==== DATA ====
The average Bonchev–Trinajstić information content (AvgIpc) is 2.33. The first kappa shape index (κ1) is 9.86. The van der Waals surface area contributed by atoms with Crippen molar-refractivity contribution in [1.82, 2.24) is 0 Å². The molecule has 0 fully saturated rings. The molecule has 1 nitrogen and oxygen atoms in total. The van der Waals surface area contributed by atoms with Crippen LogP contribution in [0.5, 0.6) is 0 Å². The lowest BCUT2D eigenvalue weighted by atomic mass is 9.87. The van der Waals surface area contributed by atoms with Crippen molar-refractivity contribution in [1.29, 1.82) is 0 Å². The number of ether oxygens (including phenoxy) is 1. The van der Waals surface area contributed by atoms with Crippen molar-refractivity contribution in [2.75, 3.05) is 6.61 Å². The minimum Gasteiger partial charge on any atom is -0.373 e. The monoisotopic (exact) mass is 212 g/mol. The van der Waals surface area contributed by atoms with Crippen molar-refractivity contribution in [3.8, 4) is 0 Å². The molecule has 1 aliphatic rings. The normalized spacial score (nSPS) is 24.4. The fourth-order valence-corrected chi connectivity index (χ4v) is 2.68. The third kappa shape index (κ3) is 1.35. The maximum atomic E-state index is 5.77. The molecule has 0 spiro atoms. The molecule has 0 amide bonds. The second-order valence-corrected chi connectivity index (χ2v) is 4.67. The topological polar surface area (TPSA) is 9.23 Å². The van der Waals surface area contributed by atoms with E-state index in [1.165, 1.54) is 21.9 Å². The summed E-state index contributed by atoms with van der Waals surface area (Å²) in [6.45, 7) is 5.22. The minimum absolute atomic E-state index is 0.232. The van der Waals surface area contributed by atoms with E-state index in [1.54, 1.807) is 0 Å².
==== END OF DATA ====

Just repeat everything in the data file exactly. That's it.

The average Bonchev–Trinajstić information content (AvgIpc) is 2.33. The first kappa shape index (κ1) is 9.86. The van der Waals surface area contributed by atoms with Crippen molar-refractivity contribution in [1.82, 2.24) is 0 Å². The molecule has 0 fully saturated rings. The molecule has 1 nitrogen and oxygen atoms in total. The van der Waals surface area contributed by atoms with Crippen LogP contribution in [0.5, 0.6) is 0 Å². The lowest BCUT2D eigenvalue weighted by atomic mass is 9.87. The van der Waals surface area contributed by atoms with Crippen molar-refractivity contribution in [1.29, 1.82) is 0 Å². The number of ether oxygens (including phenoxy) is 1. The van der Waals surface area contributed by atoms with Crippen molar-refractivity contribution in [2.75, 3.05) is 6.61 Å². The minimum Gasteiger partial charge on any atom is -0.373 e. The monoisotopic (exact) mass is 212 g/mol. The van der Waals surface area contributed by atoms with Crippen molar-refractivity contribution in [3.8, 4) is 0 Å². The molecule has 1 aliphatic rings. The normalized spacial score (nSPS) is 24.4. The fourth-order valence-corrected chi connectivity index (χ4v) is 2.68. The third kappa shape index (κ3) is 1.35. The maximum atomic E-state index is 5.77. The molecule has 0 spiro atoms. The molecule has 0 amide bonds. The second-order valence-corrected chi connectivity index (χ2v) is 4.67. The topological polar surface area (TPSA) is 9.23 Å². The van der Waals surface area contributed by atoms with E-state index in [1.165, 1.54) is 21.9 Å². The summed E-state index contributed by atoms with van der Waals surface area (Å²) in [6.45, 7) is 5.22. The minimum absolute atomic E-state index is 0.232. The van der Waals surface area contributed by atoms with E-state index in [1.54, 1.807) is 0 Å².